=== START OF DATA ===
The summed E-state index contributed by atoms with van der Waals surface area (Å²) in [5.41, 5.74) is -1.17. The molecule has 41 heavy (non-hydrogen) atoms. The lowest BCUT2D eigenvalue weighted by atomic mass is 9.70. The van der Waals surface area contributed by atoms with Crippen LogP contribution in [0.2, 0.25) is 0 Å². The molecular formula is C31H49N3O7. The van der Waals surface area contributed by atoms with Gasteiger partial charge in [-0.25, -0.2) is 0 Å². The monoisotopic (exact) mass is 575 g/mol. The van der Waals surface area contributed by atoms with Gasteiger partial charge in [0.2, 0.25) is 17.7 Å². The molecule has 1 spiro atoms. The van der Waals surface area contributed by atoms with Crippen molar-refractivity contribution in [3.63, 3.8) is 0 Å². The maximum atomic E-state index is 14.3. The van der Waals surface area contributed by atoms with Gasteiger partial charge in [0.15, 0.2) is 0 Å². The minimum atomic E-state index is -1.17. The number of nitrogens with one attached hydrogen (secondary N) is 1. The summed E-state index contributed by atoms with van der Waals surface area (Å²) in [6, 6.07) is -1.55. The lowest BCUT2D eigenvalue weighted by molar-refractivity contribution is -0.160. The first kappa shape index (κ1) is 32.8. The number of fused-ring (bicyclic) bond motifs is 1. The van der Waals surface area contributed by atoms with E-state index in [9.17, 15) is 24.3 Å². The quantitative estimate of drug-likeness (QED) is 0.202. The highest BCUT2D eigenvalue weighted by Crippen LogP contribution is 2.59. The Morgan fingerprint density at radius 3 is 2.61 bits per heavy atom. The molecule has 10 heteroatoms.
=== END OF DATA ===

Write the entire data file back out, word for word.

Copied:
The summed E-state index contributed by atoms with van der Waals surface area (Å²) in [5.41, 5.74) is -1.17. The molecule has 41 heavy (non-hydrogen) atoms. The lowest BCUT2D eigenvalue weighted by atomic mass is 9.70. The van der Waals surface area contributed by atoms with Crippen LogP contribution in [0.2, 0.25) is 0 Å². The molecular formula is C31H49N3O7. The van der Waals surface area contributed by atoms with Gasteiger partial charge in [-0.25, -0.2) is 0 Å². The monoisotopic (exact) mass is 575 g/mol. The van der Waals surface area contributed by atoms with Gasteiger partial charge in [0.2, 0.25) is 17.7 Å². The molecule has 1 spiro atoms. The van der Waals surface area contributed by atoms with Crippen molar-refractivity contribution in [3.63, 3.8) is 0 Å². The maximum atomic E-state index is 14.3. The van der Waals surface area contributed by atoms with Gasteiger partial charge in [0.15, 0.2) is 0 Å². The minimum atomic E-state index is -1.17. The number of nitrogens with one attached hydrogen (secondary N) is 1. The summed E-state index contributed by atoms with van der Waals surface area (Å²) in [6, 6.07) is -1.55. The lowest BCUT2D eigenvalue weighted by molar-refractivity contribution is -0.160. The first kappa shape index (κ1) is 32.8. The number of fused-ring (bicyclic) bond motifs is 1. The van der Waals surface area contributed by atoms with E-state index in [9.17, 15) is 24.3 Å². The quantitative estimate of drug-likeness (QED) is 0.202. The highest BCUT2D eigenvalue weighted by Crippen LogP contribution is 2.59. The Morgan fingerprint density at radius 3 is 2.61 bits per heavy atom. The molecule has 10 heteroatoms.